When Alaska Dispatch News owner Alice Rogoff cut a complicated deal to transfer her bankrupt newspaper to the Binkley Company a little over a week ago, a couple of pieces of the Dispatch empire somehow slipped quietly out the door.
No one has said anything about them since the sale was announced, but an Anchorage attorney is now raising questions. Don Mitchell wonders if it was legal for Rogoff to remove the news website ArcticNow.com and the travel website ShowMeAlaska.com from the company just before the Dispatch News filed for Chapter 11 bankruptcy.
Neither website appears to be worth much at the moment, but back when Tony Hopfinger was president of Alaska Dispatch he said Rogoff told him she was confident ArcticNow “would make millions.”
Mitchell notes 11 USC 548(a)(1)(A) of the federal bankruptcy code says debtors – which in this case would be Rogoff – can’t move a company’s assets around “within two years before the date of the filing of the petition, if the debtor (Rogoff) voluntarily or involuntarily made such transfer or incurred such obligation with actual intent to hinder, delay, or defraud any entity to which the debtor was or became” indebted.
The value of website domains is highly debatable. They are worth only what a buyer is willing to pay, but those numbers can be surprisingly high.
Insurance.com sold for $35.6 million in 2010, and when was the last time you clicked on that?
The serious bidding wars for websites appear to have ended a couple of years ago when Qihoo, a Chinese company, paid S17 million for 360.com, but there is still some big money being spent on domain names.
Arctic Now might lack for high cash-value at the moment, but it has scored big in influence for Rogoff.
“Starting a new online newspaper with Obama friend,” Norway’s Nord 24 headlined last October above a photo of Rogoff and the publisher of the Barents Observer. Obama was then still president and expectations were that he would soon be followed into office by then-Secretary of State Hillary Clinton.
“(Arctic Now) owner is American media director Alice Rogoff, who owns Alaska Dispatch News,” said the story below. “She has a background from Washington Post, has worked for former president Jimmy Carter and is a good friend of Barack Obama.”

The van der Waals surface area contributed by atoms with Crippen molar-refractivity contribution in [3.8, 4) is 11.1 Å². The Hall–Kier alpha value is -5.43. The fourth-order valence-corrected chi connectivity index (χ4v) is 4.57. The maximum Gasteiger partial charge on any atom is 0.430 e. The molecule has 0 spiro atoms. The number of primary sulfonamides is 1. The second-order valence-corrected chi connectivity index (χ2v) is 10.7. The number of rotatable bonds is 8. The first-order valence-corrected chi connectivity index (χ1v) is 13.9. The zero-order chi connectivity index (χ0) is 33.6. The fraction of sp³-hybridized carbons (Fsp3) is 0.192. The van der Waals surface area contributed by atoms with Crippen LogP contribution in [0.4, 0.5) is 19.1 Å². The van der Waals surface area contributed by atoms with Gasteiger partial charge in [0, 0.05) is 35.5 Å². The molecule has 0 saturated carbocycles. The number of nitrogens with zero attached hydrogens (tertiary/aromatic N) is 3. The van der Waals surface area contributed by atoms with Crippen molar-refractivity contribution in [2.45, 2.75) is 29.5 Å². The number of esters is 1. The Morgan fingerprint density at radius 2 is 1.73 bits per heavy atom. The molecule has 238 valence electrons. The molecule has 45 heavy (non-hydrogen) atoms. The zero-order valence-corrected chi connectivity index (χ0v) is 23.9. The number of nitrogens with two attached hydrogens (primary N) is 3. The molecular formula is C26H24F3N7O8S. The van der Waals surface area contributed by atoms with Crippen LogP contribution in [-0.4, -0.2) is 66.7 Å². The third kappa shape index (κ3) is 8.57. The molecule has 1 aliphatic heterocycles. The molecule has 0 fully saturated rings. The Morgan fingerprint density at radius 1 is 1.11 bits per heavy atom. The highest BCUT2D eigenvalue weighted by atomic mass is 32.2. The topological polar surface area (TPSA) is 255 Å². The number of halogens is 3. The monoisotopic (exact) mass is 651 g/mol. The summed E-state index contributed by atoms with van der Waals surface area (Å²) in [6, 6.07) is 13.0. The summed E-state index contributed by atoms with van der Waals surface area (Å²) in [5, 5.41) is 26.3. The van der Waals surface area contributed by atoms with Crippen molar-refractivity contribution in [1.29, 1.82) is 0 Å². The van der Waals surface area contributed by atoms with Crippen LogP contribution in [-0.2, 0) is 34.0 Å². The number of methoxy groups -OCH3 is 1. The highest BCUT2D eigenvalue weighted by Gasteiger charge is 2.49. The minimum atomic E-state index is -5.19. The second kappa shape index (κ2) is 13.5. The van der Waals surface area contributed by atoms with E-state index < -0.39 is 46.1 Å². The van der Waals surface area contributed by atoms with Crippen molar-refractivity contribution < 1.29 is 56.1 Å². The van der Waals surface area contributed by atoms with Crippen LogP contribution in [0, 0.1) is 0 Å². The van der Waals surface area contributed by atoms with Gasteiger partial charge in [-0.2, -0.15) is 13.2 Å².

The departure from the Dispatch News of Arctic Now, along with the travel website, was first revealed two days after the Saturday night revelation the state’s largest newspaper was filing for Chapter 11 bankruptcy protection.
Thirteen graphs deep in a story headlined “New Alaska Dispatch publishers reassure staff on future,” it was revealed that “two smaller operations developed under Rogoff, the news site ArcticNow.com and the travel site ShowMeAlaska.net, will be spun off from the paper and operated by Rogoff after a sale.”
There has been no mention of the properties since.
Mark Miller, the owner of an electrical company the Dispatch News owes almost $500,000, wonders how it is that he can’t get paid, but Rogoff can walk away from the bankruptcy with her most prized, journalistic possessions.
Arctic Now is a Rogoff creation. It lists her as publisher. It furthers her desire to influence Arctic affairs that started with the creation of the Arctic Circle Inc. in 2013 with friend Ólafur Ragnar Grímsson, the president of Iceland.
Rogoff has been a player in the Arctic ever since.
Miller doesn’t think Rogoff should be able to tear one of the organs that help her peddle influence out of the bankrupt Dispatch News and take it with her when she leaves. It is enough, he said, that it appears to be worth much to her, but she has also expressed the opinion Arctic Now is valuable and not just to Hopfinger.
“I believe people will be willing to pay for news and analyses from the Arctic, particularly if we can give it to them in their own language, “says Alice Rogoff, publisher of Alaska Dispatch News and the ‘godmother’ of this unique cooperation, ” High North News reported in October. “Arctic Now will soon be published in Russian and Chinese in addition to English, and hope to attract new audiences across borders.”
Arctic Now is to Rogoff’s Arctic adventure what Alaska Dispatch News was to her Alaska adventure, at least before she bankrupted the latter.
Miller can’t believe a bankruptcy court would let her run one company into the ground, stiff him to the tune of almost $500,000, and then dance away with a subsidiary company. It just doesn’t seem fair. But to Miller, a lot doesn’t seem fair.
The Dispatch News ordered up about $1 million in work with his company over the winter to prepare an old, oilfield service building on Arctic Boulevard for installation of a new press shipped north from Indiana and old press it moved over from the former Anchorage Daily News building on Northway Drive.
About half of the bill for that work was paid to Miller’s M&M Wiring in the spring. Then the payments stopped. Miller was never told why.
When he sent Rogoff an email asking for an explanation, he got a response from one of her gang of attorneys at Birch Horton Bittner & Cherot threatening a harassment suit if he ever tried to contact the owner/publisher of the Daily News again.
Miller told his attorney to slap a lien on the building, though he didn’t want do so to, and filed suit against its owners. He has no animosity toward Arctic Partners of Tacoma, Wash., which leased the building to Rogoff, but they own the only asset he can lien.